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Finally cured of hep C – Alex’s story

What is it like to be cured of hepatitis C after decades of living with the virus? Alex spoke with HFA about his hep C journey – and shares his tips for liver health.

Alex has von Willebrand disease (VWD), a bleeding disorder which requires specialised treatment to manage bleeding with injury or surgery. He acquired hepatitis C as a boy when he had a tonsillectomy and was treated with cryoprecipitate to prevent bleeding.

Cryoprecipitate is made from the plasma part of human blood. In the 1980s many people with bleeding disorders were exposed to hepatitis C virus (HCV) through their treatments with blood products and plasma-derived clotting factor concentrates. By 1993 increased safety measures had been introduced in Australia: new tests to screen for HIV and HCV in the blood supply and viral inactivation manufacturing processes for bleeding disorder treatment products. 


Alex was advised he had hepatitis C when he was still a schoolboy.

‘This was all during the time when HIV and the Grim Reaper was a big thing. I felt a huge sense of shame and didn’t tell a single soul. My family knew but we didn’t really talk about it.’ 

Having VWD, nosebleeds and cuts which would bleed a lot made him very anxious about transmission – at home with his family, with his friends and in his workplace.  Added to that were the symptoms of hep C, which made managing work challenging.

‘Some of the symptoms of the virus were lethargy and fatigue. At times I was between jobs and it was really hard dealing with Centrelink. In one job I had to handle food. I was paranoid about cutting myself and putting blood in the food and stressed about my co-workers knowing my status. I had to be careful not to cut myself and if I did, I had to make sure no one helped me.’

man and woman preparing food in a restaurant  - Photo by Elle Hughes:


Alex undertook treatment for his hep C several times. 

He had the early interferon-based treatments twice, in 1993 and 2008, and neither were successful. These treatments were well-known for severe side effects, including psychiatric problems, and had a heavy toll on his mental health and his relationships – in both cases he broke up with long-term girlfriends at the time.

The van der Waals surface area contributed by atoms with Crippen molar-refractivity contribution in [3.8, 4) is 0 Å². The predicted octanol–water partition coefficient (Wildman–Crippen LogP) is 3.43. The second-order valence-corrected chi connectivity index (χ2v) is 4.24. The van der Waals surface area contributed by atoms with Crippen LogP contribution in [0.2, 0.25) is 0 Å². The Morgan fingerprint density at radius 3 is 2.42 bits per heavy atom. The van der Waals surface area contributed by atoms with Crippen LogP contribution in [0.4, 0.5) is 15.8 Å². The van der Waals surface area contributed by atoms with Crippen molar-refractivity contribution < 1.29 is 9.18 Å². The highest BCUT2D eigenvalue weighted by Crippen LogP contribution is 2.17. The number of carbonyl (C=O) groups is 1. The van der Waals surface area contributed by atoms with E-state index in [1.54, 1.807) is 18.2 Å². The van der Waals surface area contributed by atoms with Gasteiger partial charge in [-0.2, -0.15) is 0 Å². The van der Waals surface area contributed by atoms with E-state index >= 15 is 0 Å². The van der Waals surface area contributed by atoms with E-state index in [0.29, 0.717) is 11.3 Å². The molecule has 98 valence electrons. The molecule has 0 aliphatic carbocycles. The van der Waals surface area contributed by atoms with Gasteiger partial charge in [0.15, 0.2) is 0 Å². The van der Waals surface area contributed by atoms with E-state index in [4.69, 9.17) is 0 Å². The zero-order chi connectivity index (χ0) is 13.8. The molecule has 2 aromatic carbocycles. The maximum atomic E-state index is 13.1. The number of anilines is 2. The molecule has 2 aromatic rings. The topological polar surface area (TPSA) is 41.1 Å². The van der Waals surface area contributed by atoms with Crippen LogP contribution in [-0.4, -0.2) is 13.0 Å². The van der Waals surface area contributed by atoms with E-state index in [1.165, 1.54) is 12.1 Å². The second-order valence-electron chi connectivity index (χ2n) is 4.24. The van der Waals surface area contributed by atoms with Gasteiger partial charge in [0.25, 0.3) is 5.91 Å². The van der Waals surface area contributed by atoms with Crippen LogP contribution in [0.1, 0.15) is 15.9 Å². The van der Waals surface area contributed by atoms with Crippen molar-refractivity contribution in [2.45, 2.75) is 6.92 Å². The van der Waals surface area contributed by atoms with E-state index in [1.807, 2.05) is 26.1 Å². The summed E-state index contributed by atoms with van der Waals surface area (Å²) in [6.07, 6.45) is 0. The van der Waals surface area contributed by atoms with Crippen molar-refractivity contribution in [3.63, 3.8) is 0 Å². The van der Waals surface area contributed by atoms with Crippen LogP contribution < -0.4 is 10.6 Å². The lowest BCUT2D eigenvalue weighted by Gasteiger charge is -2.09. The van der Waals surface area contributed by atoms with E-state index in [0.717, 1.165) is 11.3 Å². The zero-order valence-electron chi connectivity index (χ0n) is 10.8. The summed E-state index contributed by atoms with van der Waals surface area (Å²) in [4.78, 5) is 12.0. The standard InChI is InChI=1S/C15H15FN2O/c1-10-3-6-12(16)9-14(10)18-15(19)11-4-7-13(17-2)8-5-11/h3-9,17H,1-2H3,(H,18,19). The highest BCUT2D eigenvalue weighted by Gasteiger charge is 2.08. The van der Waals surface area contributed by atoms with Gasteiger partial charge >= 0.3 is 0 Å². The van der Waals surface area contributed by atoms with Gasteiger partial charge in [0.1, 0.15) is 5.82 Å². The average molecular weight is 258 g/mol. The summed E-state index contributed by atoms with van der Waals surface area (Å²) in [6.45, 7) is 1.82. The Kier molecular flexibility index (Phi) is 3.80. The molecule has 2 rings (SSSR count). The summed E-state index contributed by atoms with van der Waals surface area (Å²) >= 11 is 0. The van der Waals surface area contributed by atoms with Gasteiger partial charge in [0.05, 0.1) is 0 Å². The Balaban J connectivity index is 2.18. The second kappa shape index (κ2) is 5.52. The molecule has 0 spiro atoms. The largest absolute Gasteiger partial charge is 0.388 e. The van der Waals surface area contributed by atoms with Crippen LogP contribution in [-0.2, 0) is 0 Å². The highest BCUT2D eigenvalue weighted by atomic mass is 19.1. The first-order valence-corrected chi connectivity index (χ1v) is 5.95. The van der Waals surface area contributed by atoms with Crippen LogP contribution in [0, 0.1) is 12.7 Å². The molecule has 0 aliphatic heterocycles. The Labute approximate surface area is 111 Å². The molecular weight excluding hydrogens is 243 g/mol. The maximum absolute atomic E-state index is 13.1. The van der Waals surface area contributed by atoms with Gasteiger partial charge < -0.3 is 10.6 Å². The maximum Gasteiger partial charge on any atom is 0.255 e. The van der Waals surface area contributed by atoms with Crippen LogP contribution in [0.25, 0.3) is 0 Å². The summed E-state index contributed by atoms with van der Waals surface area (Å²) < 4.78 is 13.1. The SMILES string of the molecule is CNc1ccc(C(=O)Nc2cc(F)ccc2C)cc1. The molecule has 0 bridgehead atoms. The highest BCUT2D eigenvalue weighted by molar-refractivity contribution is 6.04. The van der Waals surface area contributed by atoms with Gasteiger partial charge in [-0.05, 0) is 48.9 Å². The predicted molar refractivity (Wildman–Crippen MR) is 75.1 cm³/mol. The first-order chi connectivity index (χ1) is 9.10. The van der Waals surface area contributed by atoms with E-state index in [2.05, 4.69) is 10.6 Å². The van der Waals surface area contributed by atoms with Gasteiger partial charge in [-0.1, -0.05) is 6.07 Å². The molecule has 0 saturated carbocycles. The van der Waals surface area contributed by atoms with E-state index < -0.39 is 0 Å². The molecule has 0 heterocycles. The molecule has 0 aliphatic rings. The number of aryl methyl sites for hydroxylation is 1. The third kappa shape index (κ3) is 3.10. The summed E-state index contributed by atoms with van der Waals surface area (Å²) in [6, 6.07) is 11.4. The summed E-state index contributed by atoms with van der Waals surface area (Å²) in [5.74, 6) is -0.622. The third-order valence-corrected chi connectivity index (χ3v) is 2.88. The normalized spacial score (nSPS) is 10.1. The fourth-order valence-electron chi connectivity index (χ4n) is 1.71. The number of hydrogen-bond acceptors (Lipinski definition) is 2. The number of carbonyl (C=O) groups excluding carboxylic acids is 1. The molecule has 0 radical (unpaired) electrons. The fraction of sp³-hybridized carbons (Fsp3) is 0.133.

‘The interferon was really difficult – it was bad, just wretched. I was really unwell mentally and the treatment wasn’t working. With the first treatment I lasted less than 8 weeks. With the next treatment in 2008, I did about half of the treatment course, around 3 months.’


‘When the new treatments became available in 2016, I was one of the first in line. The new treatments are completely different – just pills, no injections. No side-effects. Just boring really, but so successful! I was cleared of the virus in 6 weeks. I was prepped for the usual trauma of treatment, but after 6 weeks of treatment they said you can stop taking the drugs because you don’t have the virus anymore. I was cured.’ 

‘I had another fibroscan, did some more follow-up with the liver clinic for two years and the tests showed my liver was repairing itself. The liver clinic told me I didn’t need any further follow-up – I was fine.’ 

‘The new treatment was a godsend – I felt like I had won a million dollars.’

‘After I was cleared, my career took off. I started getting work. I stopped getting sick all the time. Now I don’t have a chronic illness, a ‘death sentence’ – I have a future. I thought about having hep C every day for 30 years. Not having to think about having infected blood and having the weight of that removed – amazing! It’s weird!


Before he was cured, Alex gave up drinking alcohol to optimise his liver health.

‘I was having regular appointments and fibroscans with the hep C clinic and I only ever had moderate scarring. I stopped drinking altogether for a decade. The improvement in my liver function was really noticeable.’

‘With alcohol the social expectation was the hardest. It was all or nothing for me. But after 10 years I saved enough cash for a deposit on a house!’

His tips?

  • Have an excuse for not drinking or drinking light beer – be the designated driver
  • I would say no, I don’t drink when people pressed me. And if I implied I had problems with alcohol, people would back off really quickly and say, yeah, I get it, no worries, mate.
  • People often don’t question you if you already have a drink.
  • Having a drink of anything in my hand – a soft drink or a water – meant I wouldn’t need a drink because I had a drink.
  • Ask for a dry ginger ale or a coke in a whisky glass and it looks like a scotch or a scotch and coke.
  • A dry ginger ale in a pot glass with a few sips taken looks like a beer.
men drinking beer - Photo by Ketut Subiyanto:

And now?  

‘I could probably improve my diet and drink less alcohol but I exercise quite a lot. I stopped smoking – less to worry about. I do have regular blood tests with my doctor and my liver function tests are all totally fine. My health has improved generally – I barely get sick anymore.’


‘If you have had hep C, you’re not alone. It’s a medical condition. It’s OK to not speak about it, but just so you know, you are surrounded by plenty of other people not speaking about it.’

‘Being clear of the virus is quite amazing.’ 

‘So reduce your alcohol intake, get treated and love yourself. It doesn’t matter how you got it – you are not your virus. You are a beautiful soul.’

Thanks to Alex for sharing his hep C journey.

*Alex is not his real name

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